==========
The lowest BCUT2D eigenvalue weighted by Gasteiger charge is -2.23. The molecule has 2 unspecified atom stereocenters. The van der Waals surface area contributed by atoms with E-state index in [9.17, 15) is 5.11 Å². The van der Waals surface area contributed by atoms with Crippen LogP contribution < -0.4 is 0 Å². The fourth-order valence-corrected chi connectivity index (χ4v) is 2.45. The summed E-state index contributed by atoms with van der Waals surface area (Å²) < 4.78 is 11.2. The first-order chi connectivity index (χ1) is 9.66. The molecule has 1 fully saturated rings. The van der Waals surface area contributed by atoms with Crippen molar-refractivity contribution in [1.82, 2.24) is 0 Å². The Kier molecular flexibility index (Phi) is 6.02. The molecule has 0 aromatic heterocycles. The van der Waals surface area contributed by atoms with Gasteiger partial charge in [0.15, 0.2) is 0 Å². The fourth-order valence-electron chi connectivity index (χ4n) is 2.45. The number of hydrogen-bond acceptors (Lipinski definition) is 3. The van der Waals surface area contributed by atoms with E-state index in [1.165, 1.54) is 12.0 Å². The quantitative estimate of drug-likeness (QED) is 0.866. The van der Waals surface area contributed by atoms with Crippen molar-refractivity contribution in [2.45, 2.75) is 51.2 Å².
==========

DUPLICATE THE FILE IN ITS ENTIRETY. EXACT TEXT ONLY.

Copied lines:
The lowest BCUT2D eigenvalue weighted by Gasteiger charge is -2.23. The molecule has 2 unspecified atom stereocenters. The van der Waals surface area contributed by atoms with E-state index in [9.17, 15) is 5.11 Å². The van der Waals surface area contributed by atoms with Crippen LogP contribution < -0.4 is 0 Å². The fourth-order valence-corrected chi connectivity index (χ4v) is 2.45. The summed E-state index contributed by atoms with van der Waals surface area (Å²) < 4.78 is 11.2. The first-order chi connectivity index (χ1) is 9.66. The molecule has 1 fully saturated rings. The van der Waals surface area contributed by atoms with Crippen molar-refractivity contribution in [1.82, 2.24) is 0 Å². The Kier molecular flexibility index (Phi) is 6.02. The molecule has 0 aromatic heterocycles. The van der Waals surface area contributed by atoms with Gasteiger partial charge in [0.15, 0.2) is 0 Å². The fourth-order valence-electron chi connectivity index (χ4n) is 2.45. The number of hydrogen-bond acceptors (Lipinski definition) is 3. The van der Waals surface area contributed by atoms with E-state index in [1.165, 1.54) is 12.0 Å². The quantitative estimate of drug-likeness (QED) is 0.866. The van der Waals surface area contributed by atoms with Crippen molar-refractivity contribution in [2.45, 2.75) is 51.2 Å².